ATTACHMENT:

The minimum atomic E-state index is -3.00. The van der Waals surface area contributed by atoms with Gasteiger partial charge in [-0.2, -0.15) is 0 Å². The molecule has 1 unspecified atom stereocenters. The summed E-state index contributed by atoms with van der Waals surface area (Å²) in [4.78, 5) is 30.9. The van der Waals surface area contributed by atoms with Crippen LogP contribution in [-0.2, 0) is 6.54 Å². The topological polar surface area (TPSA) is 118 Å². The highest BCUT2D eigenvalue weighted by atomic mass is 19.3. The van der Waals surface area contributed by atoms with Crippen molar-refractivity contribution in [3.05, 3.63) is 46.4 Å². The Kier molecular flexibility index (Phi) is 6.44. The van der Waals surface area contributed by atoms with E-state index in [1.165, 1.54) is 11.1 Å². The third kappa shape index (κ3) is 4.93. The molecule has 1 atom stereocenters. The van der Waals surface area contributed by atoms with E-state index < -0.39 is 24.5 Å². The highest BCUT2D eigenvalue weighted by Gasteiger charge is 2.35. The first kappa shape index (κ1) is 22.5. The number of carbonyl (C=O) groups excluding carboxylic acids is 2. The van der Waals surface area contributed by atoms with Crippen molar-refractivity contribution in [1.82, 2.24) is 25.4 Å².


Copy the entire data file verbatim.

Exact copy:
The minimum atomic E-state index is -3.00. The van der Waals surface area contributed by atoms with Gasteiger partial charge in [-0.2, -0.15) is 0 Å². The molecule has 1 unspecified atom stereocenters. The summed E-state index contributed by atoms with van der Waals surface area (Å²) in [4.78, 5) is 30.9. The van der Waals surface area contributed by atoms with Crippen LogP contribution in [-0.2, 0) is 6.54 Å². The topological polar surface area (TPSA) is 118 Å². The highest BCUT2D eigenvalue weighted by atomic mass is 19.3. The van der Waals surface area contributed by atoms with Crippen molar-refractivity contribution in [3.05, 3.63) is 46.4 Å². The Kier molecular flexibility index (Phi) is 6.44. The van der Waals surface area contributed by atoms with E-state index in [1.165, 1.54) is 11.1 Å². The third kappa shape index (κ3) is 4.93. The molecule has 1 atom stereocenters. The van der Waals surface area contributed by atoms with E-state index < -0.39 is 24.5 Å². The highest BCUT2D eigenvalue weighted by Gasteiger charge is 2.35. The first kappa shape index (κ1) is 22.5. The number of carbonyl (C=O) groups excluding carboxylic acids is 2. The van der Waals surface area contributed by atoms with Crippen molar-refractivity contribution in [1.82, 2.24) is 25.4 Å².